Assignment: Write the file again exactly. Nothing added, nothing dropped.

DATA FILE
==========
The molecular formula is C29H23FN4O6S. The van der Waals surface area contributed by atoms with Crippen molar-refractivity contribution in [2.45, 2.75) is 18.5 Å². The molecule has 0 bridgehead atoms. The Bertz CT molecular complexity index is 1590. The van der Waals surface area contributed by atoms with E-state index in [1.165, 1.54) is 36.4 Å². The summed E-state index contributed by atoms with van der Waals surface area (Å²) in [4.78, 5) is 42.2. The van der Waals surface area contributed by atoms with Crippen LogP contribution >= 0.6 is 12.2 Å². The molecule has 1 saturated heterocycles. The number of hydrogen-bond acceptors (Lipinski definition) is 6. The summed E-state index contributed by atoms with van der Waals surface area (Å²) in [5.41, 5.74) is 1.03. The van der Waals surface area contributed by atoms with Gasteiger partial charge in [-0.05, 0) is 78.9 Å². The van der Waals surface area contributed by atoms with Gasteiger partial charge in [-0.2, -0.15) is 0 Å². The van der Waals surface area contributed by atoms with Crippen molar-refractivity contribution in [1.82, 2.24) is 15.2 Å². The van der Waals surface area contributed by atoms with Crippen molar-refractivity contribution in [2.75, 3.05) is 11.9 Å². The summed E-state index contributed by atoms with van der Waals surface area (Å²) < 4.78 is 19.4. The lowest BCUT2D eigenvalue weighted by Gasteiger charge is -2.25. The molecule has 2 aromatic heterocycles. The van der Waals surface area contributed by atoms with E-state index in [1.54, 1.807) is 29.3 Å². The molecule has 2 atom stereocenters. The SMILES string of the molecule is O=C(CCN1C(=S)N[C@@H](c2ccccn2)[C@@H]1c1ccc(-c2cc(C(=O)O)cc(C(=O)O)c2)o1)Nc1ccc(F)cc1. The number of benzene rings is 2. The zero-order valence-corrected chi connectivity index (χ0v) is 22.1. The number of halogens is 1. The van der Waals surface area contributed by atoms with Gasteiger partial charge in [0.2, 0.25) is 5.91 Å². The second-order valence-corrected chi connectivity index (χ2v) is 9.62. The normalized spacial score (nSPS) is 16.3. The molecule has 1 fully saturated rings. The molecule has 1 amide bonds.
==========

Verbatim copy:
The molecular formula is C29H23FN4O6S. The van der Waals surface area contributed by atoms with Crippen molar-refractivity contribution in [2.45, 2.75) is 18.5 Å². The molecule has 0 bridgehead atoms. The Bertz CT molecular complexity index is 1590. The van der Waals surface area contributed by atoms with E-state index in [1.165, 1.54) is 36.4 Å². The summed E-state index contributed by atoms with van der Waals surface area (Å²) in [4.78, 5) is 42.2. The van der Waals surface area contributed by atoms with Crippen LogP contribution >= 0.6 is 12.2 Å². The molecule has 1 saturated heterocycles. The number of hydrogen-bond acceptors (Lipinski definition) is 6. The summed E-state index contributed by atoms with van der Waals surface area (Å²) in [5.41, 5.74) is 1.03. The van der Waals surface area contributed by atoms with Gasteiger partial charge in [-0.05, 0) is 78.9 Å². The van der Waals surface area contributed by atoms with Gasteiger partial charge in [-0.2, -0.15) is 0 Å². The van der Waals surface area contributed by atoms with Crippen molar-refractivity contribution in [1.82, 2.24) is 15.2 Å². The van der Waals surface area contributed by atoms with Crippen molar-refractivity contribution in [2.75, 3.05) is 11.9 Å². The summed E-state index contributed by atoms with van der Waals surface area (Å²) < 4.78 is 19.4. The lowest BCUT2D eigenvalue weighted by Gasteiger charge is -2.25. The molecule has 2 aromatic heterocycles. The van der Waals surface area contributed by atoms with E-state index in [1.54, 1.807) is 29.3 Å². The molecule has 2 atom stereocenters. The SMILES string of the molecule is O=C(CCN1C(=S)N[C@@H](c2ccccn2)[C@@H]1c1ccc(-c2cc(C(=O)O)cc(C(=O)O)c2)o1)Nc1ccc(F)cc1. The number of benzene rings is 2. The zero-order valence-corrected chi connectivity index (χ0v) is 22.1. The number of halogens is 1. The van der Waals surface area contributed by atoms with Gasteiger partial charge in [0.2, 0.25) is 5.91 Å². The second-order valence-corrected chi connectivity index (χ2v) is 9.62. The normalized spacial score (nSPS) is 16.3. The molecule has 1 fully saturated rings. The molecule has 1 amide bonds.